Jump to content
AVIC411.com
Sign in to follow this  
BePrepared

Music files in folders?

Recommended Posts

I don't know why you couldn't.  The only downside I can think of is where you have the same song in different playlists... using up storage space multiple times its "normal" size.

Share this post


Link to post
Share on other sites

when you select the usb for music when you go to the 4 bars to change a song there will be 2 boxes on the left. it will say TAG and FILE. 

Can you elaborate a bit more.  Keep in mind I do not have my 8000 installed yet.

Share this post


Link to post
Share on other sites

I would use the highest sample rate (lossless if possible) and get two cards. One for each playlist. Actually, I use my iPhone for playlists at 256kbps and a 128GB flash drive for lossless albums. Lossless is great to have as my in car CD collection while I still get great quality from my phone. 

Share this post


Link to post
Share on other sites

It appears you have either never experienced a SQ system in a car or have a hearing deficiency.

 

Nope, I'm a sound engineer. I could give you the technical reasons but it'd bore you. Trust me, it's pointless. Do a blind ABX test to prove it to yourself.

Share this post


Link to post
Share on other sites

It appears you have either never experienced a SQ system in a car or have a hearing deficiency.

I agree, although my experience with MP3s in my car consists of creating audio CDs made from MP3s.  Perhaps MP3s will sound closer to FLAC quality when playing directly from USB, but I would doubt so.  I don't know if there is some quality issues introduced by converting MP3s to WAV for inclusion on a CD, but I found that the MP3-based CDs were clearly lacking compared to actual CDs of the same music, when played in my Eclipse head unit.  I have a pretty decent SQ setup, with a lot of sound deadening added to the car, which helps.  Now, driving at freeway speeds with the windows down may mask the differences, but I always go with the highest rez I can get and that my equipment can play back.  And since I've already ripped 1,000+ CDs to my PC in FLAC format, I'm not about to revisit that monstrous task in order to gain smaller file sizes by going to MP3!  :)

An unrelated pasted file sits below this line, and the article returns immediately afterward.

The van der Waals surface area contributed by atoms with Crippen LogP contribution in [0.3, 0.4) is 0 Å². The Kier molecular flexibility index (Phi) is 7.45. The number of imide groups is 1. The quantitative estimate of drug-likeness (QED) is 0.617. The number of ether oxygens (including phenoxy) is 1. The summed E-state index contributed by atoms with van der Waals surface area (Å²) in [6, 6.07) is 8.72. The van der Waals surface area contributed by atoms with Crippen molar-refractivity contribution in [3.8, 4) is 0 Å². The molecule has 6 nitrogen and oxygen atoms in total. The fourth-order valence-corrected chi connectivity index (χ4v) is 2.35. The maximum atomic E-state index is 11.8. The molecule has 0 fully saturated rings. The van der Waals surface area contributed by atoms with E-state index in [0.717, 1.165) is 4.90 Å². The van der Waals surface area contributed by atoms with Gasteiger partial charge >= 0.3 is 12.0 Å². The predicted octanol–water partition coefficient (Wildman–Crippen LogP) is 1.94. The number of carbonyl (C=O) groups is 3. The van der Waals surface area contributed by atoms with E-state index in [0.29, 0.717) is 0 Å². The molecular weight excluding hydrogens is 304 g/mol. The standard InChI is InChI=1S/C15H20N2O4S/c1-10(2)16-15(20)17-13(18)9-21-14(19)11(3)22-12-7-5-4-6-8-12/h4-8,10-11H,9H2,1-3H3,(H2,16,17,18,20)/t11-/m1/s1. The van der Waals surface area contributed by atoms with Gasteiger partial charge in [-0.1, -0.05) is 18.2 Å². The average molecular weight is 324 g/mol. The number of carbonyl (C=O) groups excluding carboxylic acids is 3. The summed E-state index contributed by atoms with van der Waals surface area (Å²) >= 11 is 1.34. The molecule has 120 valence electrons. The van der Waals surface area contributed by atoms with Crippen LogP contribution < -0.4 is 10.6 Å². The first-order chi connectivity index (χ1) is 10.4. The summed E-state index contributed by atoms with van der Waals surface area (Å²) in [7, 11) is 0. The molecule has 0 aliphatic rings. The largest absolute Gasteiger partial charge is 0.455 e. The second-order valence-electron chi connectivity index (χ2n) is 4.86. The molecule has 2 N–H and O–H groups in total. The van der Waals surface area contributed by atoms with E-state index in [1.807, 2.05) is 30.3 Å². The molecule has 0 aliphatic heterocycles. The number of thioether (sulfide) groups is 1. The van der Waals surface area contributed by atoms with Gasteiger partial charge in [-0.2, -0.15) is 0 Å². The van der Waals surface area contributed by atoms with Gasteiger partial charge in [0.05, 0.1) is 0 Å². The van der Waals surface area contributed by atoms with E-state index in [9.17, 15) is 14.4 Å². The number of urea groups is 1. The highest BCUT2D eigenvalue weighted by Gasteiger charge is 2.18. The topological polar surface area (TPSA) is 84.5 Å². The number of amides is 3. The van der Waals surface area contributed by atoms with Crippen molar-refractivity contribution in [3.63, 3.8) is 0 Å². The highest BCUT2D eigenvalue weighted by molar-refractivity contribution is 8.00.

Share this post


Link to post
Share on other sites

Placebo effect. Have you done a blind ABX test? However the last part of your comment makes sense, no point in converting if you already have the FLAC files and don't need the space savings. :)

 

However people who swear they can hear the difference are either bats or believe that they can hear something because they think they should hear a difference.

Share this post


Link to post
Share on other sites